• Dana Killion's memoir tells the story of the enormous impact alcoholism can have on the addict's partner

  • In conversation with psychotherapist Sally O'Sullivan below, she talks of the complex nature of guilt and resentment

  • We have therapists who specialise in addiction – find them here

“He can come back when he’s stops this stupidity!”

Those were the words that formed in my mind the first time I doled out significant consequences over my husband’s drinking. I asked him to leave.

But the stupidity was mine, the arrogance was mine. I didn’t know what I was dealing with then, not really.

It wasn’t the first conversation we’d had about his alcohol consumption, but it was the first moment that my anger surfaced. We’d already run through the logical progression of “what’s going on with your drinking?” and “honey, I’m worried” mornings-after. Each talk seemed to bring respectful acceptance and agreement that moderation was needed. And things would change, for a while anyway. But the drinking would inevitably come back.

I assumed I simply hadn’t found the right words. Hadn’t conveyed my level of worry properly or the seriousness of what I saw. After all, he loved me. I loved him. We had an amazing life. Surely this was just a misunderstanding, a difference of viewpoints, and he wanted to fix this too. But somehow my words never quite resolved what I saw as a burgeoning marital problem.

“I must not be doing it right,” I would say to myself.

That night when I asked him to leave our home, I assumed the forced punishment would communicate in ways my words seemingly hadn’t. Surely alone in a hotel room away from his family things would change. He would see the tear forming in the fabric of our marriage. Our separation lasted a whole week.

He phoned one evening, saying “I get it now. I’ll see someone. Can I come home?”

And of course, I relented. I’d gotten the outcome I wanted. Awareness. He was trying. And I’d spent a week tossing alone in my bed, alternating between the guilt over asking him to leave, guilt that my words hadn’t been sufficient, and hope that maybe this time I’d gotten through.

Because guilt and hope are ever-present when someone you love has a substance problem. It is the push/pull we utilise to our preserve our love.

He returned home, entered therapy, pretending to participate until that too became another promise broken. Became another moment when my words and fears were tossed aside. By then my fears had morphed into the terror of anticipating accidents or job loss or my children being in the car when he crashed. And to be blunt, my fear that I would be left cleaning up his mess.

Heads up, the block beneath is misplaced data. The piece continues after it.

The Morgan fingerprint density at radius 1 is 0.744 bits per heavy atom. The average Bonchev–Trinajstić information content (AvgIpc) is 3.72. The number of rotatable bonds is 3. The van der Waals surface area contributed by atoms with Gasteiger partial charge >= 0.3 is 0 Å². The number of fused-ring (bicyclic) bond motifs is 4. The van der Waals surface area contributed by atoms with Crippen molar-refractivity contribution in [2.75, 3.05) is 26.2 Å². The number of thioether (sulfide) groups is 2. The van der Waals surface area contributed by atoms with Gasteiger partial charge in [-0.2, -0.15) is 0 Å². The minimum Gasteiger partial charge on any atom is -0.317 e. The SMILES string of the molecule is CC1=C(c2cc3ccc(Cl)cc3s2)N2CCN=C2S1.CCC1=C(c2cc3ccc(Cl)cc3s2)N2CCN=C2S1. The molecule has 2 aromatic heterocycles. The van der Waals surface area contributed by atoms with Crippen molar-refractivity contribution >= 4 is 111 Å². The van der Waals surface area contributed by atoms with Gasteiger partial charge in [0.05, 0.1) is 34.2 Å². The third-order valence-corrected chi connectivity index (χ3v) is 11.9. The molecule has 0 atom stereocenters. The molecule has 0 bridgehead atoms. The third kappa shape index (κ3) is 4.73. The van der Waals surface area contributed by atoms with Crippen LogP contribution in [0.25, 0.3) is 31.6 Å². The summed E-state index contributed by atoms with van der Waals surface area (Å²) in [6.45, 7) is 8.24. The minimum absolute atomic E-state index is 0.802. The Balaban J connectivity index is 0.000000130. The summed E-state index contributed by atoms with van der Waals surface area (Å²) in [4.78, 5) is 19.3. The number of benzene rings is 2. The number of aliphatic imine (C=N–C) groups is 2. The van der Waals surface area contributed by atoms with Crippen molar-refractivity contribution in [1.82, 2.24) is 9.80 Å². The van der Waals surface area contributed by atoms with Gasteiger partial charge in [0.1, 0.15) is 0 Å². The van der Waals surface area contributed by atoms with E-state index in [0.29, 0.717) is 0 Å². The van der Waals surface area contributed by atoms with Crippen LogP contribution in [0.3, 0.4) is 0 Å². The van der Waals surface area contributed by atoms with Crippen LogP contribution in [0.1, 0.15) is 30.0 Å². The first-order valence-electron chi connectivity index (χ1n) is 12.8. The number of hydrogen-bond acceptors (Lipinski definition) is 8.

But it was my mess too. I was inextricably intertwined with the consequences of his disease. After all, no one had more to lose than I did.

We moved into therapy-is-a-condition-of-marriage. Into secret drinking. Into another separation. Nothing worked for long. But when you learn your spouse has been drinking straight out of the vodka bottle when you aren’t looking, how much did I really know?

Still, somehow this problem was mine to fix. I didn’t really think I could fix him, removing alcohol from our life through my singular force of will, but I did think my words had weight. If he wouldn’t get sober at my urging, could he get sober at all?

Or perhaps he just didn’t love me enough.

These are our thoughts when our words and tears don’t work. When logic doesn’t work.

Was that my cue that I needed to leave, I wondered?

The stay or go debate is one that nearly every loved one wrestles with, in my case, multiple times, over years. But there are consequences to leaving as well. I’d be handing a man I still loved over to the disease. Abandoning him to drink. My thoughts of leaving were not because love had left me, but because I felt ineffective, frustrated, unsure what else to try. Felt I had tried all options other than leaving.

But could I live with the guilt of what I imagined would happen to him next? I pictured further decline into booze. A place that left him alone without even my impotent voice to moderate his drinking. A place where his future was irreparable liver damage and possibly death. And I would have to live with that too. Because I was the spider’s silk that kept him lightly tethered to life.

At least that’s what my brain told me.

Eventually the stories I told myself played on repeat, cycling like a hard drive that wouldn’t reboot and I pulled the last card I had in my deck. “You can have me, or you can have vodka. Chose.”

He chose me, went to rehab, and got sober. Finally. But it wasn’t the happy ending I had imagined. Nor was it the end of my guilt. I hadn’t thought about “the after” with any degree of complexity. Sobriety had my singular focus and with it I assumed the baggage we carried of bad behaviour and resentment and regrets would float away too.

They didn’t. But then I had to look at that baggage without the blinders of my sobriety mission. And he had to look at himself without the fog of drink and compartmentalisation and denial.

The ugliness of his past drunken behaviour now flashed raw and red. The weight of his lies laid heavy in my heart. I couldn’t shed them and knew leaving was finally necessary.

But even then, as I chose to end the marriage and save myself, I walked away with my guilt still attached, taking the burden of his possible relapse with me.

Shedding my guilt has become my path to healing.

Watch our interview with Dana and psychotherapist Sally O'Sullivan here:

Dana Killion is the author of Where the Shadows Dance

Sally O'Sullivan is a London psychotherapist who specialises in working with couples and with addiction

Further reading

Loving someone with an addiction: do you need help too?

My partner's drinking worries me – how can I talk to them?

Changing my relationship to alcohol changed my mental health

Is my drinking a problem?